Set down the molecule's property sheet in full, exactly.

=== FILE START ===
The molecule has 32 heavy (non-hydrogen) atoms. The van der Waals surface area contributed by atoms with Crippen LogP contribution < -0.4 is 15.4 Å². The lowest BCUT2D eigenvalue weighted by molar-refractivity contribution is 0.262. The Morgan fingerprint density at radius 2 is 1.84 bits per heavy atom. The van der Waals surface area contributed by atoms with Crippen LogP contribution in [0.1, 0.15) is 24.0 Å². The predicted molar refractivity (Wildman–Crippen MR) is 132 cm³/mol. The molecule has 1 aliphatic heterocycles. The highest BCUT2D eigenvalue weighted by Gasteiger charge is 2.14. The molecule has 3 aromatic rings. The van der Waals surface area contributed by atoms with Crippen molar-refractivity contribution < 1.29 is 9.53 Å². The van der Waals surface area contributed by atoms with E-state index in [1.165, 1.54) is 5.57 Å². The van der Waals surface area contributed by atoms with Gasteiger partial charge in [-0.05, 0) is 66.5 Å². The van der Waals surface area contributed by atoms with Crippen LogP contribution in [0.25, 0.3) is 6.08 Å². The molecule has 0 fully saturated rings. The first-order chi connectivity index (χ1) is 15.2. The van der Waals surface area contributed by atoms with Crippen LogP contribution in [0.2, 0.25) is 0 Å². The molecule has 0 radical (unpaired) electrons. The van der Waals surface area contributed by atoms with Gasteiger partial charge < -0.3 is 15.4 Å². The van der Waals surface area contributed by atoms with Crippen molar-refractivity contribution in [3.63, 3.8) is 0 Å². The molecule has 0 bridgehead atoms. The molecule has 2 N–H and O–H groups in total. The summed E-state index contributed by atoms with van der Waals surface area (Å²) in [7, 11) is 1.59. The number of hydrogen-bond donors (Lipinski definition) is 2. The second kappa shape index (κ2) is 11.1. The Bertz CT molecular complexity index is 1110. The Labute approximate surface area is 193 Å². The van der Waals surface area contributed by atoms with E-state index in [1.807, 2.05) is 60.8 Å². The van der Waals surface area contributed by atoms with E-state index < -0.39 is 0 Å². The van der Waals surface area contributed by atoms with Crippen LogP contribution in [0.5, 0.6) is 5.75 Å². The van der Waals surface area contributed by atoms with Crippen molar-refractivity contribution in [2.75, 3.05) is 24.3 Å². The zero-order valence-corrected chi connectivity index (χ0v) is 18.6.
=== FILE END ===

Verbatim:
The molecule has 32 heavy (non-hydrogen) atoms. The van der Waals surface area contributed by atoms with Crippen LogP contribution < -0.4 is 15.4 Å². The lowest BCUT2D eigenvalue weighted by molar-refractivity contribution is 0.262. The Morgan fingerprint density at radius 2 is 1.84 bits per heavy atom. The van der Waals surface area contributed by atoms with Crippen LogP contribution in [0.1, 0.15) is 24.0 Å². The predicted molar refractivity (Wildman–Crippen MR) is 132 cm³/mol. The molecule has 1 aliphatic heterocycles. The highest BCUT2D eigenvalue weighted by Gasteiger charge is 2.14. The molecule has 3 aromatic rings. The van der Waals surface area contributed by atoms with Crippen molar-refractivity contribution < 1.29 is 9.53 Å². The van der Waals surface area contributed by atoms with E-state index in [1.165, 1.54) is 5.57 Å². The van der Waals surface area contributed by atoms with Gasteiger partial charge in [-0.05, 0) is 66.5 Å². The van der Waals surface area contributed by atoms with Crippen LogP contribution in [0.25, 0.3) is 6.08 Å². The molecule has 0 fully saturated rings. The first-order chi connectivity index (χ1) is 15.2. The van der Waals surface area contributed by atoms with Crippen LogP contribution in [0.2, 0.25) is 0 Å². The molecule has 0 radical (unpaired) electrons. The van der Waals surface area contributed by atoms with Gasteiger partial charge < -0.3 is 15.4 Å². The van der Waals surface area contributed by atoms with Crippen molar-refractivity contribution in [3.63, 3.8) is 0 Å². The molecule has 0 bridgehead atoms. The molecule has 2 N–H and O–H groups in total. The summed E-state index contributed by atoms with van der Waals surface area (Å²) in [7, 11) is 1.59. The number of hydrogen-bond donors (Lipinski definition) is 2. The second kappa shape index (κ2) is 11.1. The Bertz CT molecular complexity index is 1110. The Labute approximate surface area is 193 Å². The van der Waals surface area contributed by atoms with E-state index in [1.807, 2.05) is 60.8 Å². The van der Waals surface area contributed by atoms with E-state index < -0.39 is 0 Å². The van der Waals surface area contributed by atoms with Crippen LogP contribution in [0.5, 0.6) is 5.75 Å². The van der Waals surface area contributed by atoms with Crippen molar-refractivity contribution in [2.75, 3.05) is 24.3 Å². The zero-order valence-corrected chi connectivity index (χ0v) is 18.6.